• Mockingbird Lane

Cinematically Inspired Design

Updated: Jan 10

 

 

I've developed a design style I call Cinematically Inspired Design. Whenever I remodel a TV home, or any home for that matter, I pull inspiration from a stage other than TV - the cinema! Especially the classics.

 

White Christmas - one of my favorite classic movies and home to one of the most captivating inns of all time.

I often draw from the rich hues of the classic movies of the 50's and 60's that were dripping with saturated colors. I always thought it looked as though the cinematographers had poured a layer of golden honey generously over each frame.

 

Marilyn Monroe in Niagara 1953

 

Rear Window 1954

And when we watch it, it's as though we are looking through that layer of honey. There is a warmth and a glow. Color in film was a relatively new thing back then. And I think they took advantage of that to help give a film more impact and to create a mood.

 

James Dean in Rebel without a Cause 1955

 

Everyone has their favorite classic movies. And we don't just love them for the actors or the storyline - they usually have a feeling or mood that goes along with them. That's part of what connects us to the film on a deeper level.

 

Harry Potter - Gryffindor Commons Room

 

Set design plays a HUGE part in that. Whether we realize it or not, it's working hard in the background to set the tone of the film. It's part of what seeps into our brains, connecting us to the film on a much deeper level.

 

Father of the Bride 1991

When it's done well, it tells a story of the people who live there. It tells it brilliantly, with colors and artwork and hues and textures and lighting and even the specific placement of items. The classics often used dramatic architectural features as well.

 

Christmas in Connecticut 1945

And, though all of those details may go over our heads while we watch a movie, they are a part of what seeps into our brains, connecting us to the film on a deeper level. It's that intangible, almost mystical "thing" that gives the movie a special place in our hearts.

 

White Christmas 1954

 

 

 

My remodel of the I Love Lucy apartment.

What I've tried to do is capture some of that cinematic magic in the redesigns of these homes.

 

My Cinematically Inspired remodel of the kitchen from The Andy Griffith Show.

But, there is no intrigue in just copying a style. You don't want to copy a movie verbatim . . . yawn. The question becomes - how might that look be implemented today? How can it be fresh, but still remain a classic? And, most important of all - how do I carry the mood and feeling into another home? My home. Your home.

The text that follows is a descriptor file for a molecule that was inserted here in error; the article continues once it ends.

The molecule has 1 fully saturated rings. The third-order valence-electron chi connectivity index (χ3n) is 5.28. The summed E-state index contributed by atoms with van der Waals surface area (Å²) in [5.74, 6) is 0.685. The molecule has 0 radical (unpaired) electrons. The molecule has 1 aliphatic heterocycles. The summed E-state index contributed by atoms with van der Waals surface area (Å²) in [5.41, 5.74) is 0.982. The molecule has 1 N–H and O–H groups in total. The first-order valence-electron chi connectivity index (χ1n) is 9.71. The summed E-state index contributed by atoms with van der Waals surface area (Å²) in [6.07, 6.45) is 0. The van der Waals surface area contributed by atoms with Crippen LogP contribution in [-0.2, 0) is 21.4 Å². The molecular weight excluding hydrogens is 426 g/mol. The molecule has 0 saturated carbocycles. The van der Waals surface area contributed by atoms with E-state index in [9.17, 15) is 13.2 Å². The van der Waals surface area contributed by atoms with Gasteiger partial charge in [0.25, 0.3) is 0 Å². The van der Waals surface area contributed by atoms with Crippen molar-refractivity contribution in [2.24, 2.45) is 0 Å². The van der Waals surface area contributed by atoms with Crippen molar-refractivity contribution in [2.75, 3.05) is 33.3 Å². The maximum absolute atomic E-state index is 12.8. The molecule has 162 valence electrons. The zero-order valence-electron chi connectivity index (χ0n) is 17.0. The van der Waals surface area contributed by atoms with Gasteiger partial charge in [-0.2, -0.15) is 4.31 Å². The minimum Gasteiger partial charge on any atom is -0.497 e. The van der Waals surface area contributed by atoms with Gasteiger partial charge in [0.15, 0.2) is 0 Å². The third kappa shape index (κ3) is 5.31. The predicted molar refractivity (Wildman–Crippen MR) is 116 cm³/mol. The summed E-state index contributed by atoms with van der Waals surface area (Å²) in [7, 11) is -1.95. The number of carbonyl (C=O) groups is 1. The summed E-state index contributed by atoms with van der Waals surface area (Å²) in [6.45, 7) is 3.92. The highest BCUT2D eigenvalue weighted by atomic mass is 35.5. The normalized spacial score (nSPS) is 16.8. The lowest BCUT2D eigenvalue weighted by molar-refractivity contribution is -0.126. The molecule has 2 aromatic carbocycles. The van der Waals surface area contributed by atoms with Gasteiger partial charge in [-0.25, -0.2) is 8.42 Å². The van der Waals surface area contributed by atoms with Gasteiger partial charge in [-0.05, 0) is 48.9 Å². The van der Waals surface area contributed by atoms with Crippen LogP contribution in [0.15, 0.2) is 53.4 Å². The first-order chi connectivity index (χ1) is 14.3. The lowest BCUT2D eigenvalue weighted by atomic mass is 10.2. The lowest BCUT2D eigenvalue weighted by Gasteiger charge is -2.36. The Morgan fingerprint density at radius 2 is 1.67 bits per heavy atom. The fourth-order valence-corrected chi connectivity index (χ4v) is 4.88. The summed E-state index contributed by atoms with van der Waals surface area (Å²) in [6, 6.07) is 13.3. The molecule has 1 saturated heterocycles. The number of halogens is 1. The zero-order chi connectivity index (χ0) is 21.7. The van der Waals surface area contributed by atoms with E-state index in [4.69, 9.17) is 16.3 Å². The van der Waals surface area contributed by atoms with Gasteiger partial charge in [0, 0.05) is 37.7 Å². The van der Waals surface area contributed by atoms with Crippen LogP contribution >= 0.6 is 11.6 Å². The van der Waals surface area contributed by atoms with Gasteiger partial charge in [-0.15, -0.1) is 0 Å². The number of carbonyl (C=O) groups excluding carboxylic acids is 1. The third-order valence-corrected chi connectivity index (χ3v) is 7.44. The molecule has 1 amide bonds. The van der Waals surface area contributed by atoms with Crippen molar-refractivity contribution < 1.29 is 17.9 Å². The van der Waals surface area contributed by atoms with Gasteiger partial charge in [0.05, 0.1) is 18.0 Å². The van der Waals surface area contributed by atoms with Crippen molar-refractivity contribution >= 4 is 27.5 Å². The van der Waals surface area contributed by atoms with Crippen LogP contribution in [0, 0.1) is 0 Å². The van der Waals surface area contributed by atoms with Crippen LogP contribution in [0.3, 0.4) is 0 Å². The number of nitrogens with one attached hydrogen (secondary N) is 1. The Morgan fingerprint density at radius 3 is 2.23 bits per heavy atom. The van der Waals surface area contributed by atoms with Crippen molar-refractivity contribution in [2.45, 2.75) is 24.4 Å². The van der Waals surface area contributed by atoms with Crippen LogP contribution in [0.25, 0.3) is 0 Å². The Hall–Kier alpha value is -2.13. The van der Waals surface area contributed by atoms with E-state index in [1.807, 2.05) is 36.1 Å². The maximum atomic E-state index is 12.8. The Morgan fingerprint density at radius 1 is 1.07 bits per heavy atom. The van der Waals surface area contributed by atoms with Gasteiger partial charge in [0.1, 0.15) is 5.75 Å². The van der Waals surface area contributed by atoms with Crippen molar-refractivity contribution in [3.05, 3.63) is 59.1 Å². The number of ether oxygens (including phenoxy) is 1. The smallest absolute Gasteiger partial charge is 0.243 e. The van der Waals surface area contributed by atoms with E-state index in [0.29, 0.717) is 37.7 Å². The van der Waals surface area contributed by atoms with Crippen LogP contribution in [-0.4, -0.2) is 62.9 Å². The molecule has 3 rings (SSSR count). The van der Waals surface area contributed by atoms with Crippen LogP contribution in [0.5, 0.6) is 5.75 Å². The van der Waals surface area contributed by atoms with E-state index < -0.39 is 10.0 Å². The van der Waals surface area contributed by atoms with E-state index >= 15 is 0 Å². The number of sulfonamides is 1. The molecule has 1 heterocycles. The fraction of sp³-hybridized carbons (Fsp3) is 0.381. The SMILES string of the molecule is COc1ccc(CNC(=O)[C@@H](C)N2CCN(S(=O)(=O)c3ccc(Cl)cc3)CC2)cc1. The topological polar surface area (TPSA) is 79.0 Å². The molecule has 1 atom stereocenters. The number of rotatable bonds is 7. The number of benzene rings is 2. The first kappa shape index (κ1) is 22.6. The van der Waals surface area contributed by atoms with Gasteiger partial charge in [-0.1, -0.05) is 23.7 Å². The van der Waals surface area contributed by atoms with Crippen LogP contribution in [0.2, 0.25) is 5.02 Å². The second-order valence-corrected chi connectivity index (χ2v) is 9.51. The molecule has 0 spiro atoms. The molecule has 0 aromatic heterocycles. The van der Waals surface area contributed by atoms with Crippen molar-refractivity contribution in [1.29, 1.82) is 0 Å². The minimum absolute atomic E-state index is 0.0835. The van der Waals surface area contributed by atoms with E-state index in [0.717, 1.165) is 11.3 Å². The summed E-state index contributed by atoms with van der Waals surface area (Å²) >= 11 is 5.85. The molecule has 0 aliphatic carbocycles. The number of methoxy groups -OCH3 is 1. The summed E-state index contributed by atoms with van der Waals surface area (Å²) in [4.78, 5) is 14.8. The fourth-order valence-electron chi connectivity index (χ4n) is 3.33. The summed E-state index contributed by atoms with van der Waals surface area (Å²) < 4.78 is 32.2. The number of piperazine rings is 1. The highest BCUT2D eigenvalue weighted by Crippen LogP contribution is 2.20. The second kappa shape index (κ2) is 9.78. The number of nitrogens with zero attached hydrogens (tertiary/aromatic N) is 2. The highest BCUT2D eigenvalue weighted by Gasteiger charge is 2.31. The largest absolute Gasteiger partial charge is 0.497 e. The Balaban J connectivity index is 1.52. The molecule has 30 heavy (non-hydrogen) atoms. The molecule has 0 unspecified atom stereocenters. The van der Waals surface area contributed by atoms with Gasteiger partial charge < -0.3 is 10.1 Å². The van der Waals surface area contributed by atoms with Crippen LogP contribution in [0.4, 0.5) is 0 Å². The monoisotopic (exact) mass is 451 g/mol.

My redesign of the kitchen from Bewitched, using the principles of Cinematically Inspired Design

 

So, rather than copy a home from a movie, I study the elements and principles that are used in the cinema to evoke a feeling, create a mood, tell a story of the family that lives there.

 

Why not bring that into our own homes?

 

My redesign of Mike Brady's Den, using the techniques of Cinematically Inspired Design

As I design a home, I'm thinking of the family that lives there. What kind of feeling/mood/atmosphere makes sense for that family?

 

Brady Kitchen Remodel - using Cinematically inspired Design

Taking cues from the cinema for home design makes sense. They have 2 hours to tell us a story about the family that lives there, 2 hours to set a mood, to create a tone. So, they have to condense design down to the essential elements, to provide the greatest impact.

 

The Parent Trap 1961

If you look at the homes in classic movies, most have held up over time. You could step right into them today. Oh, you may change a wallpaper or a fabric on the sofa, but overall the design stands.

 

North by Northwest 1959

That's because they were working to create a mood and tell a story, rather than follow a design trend.

 

My redesign of Mike & Carol Brady's bedroom

When I'm done with a room, my hope is that 10 years from now, no one will say - Oh, that must have been done in 2019. I want each room to look like a movie waiting to be filmed, and yet still be very livable.

 

The living room from The Dick Van Dyke Show re-envisioned, using Cinematically Inspired Design.

Most importantly, I want it to tell a story of the people that live there, I want it to set a tone. That's what you can do in your own home!

 

My remodel of the kitchen from The Dick Van Dyke Show.

Think what story you want to tell about the people who live in your home. Think about what tone you'd like to set there, what mood you'd like to convey, what feelings you want attached to your design. Become the director and producer of your own home.

 

 

 

And why shouldn't we live that way? The set designs of classic films have stood the test of time. They don't follow trends; they transcend time. But, most importantly, they set a mood and an atmosphere. You can live in a home that creates the mood and atmosphere you want to have there. That is what Cinematically Inspired Design is all about.

 

 

In the coming months, I will have a page for each home that lets you in on the reasoning behind the particular design choices that were made for each home. It will clue you in as to why certain decisions were made, where I drew my inspiration from - was it a particular film? or some basic design principles we see play out in cinematic settings?

 

 

Until then, thanks for pulling back the curtain, along with me and checking out what's going on backstage. For now, that's a wrap.

 

 

 

 

 

 

 

 

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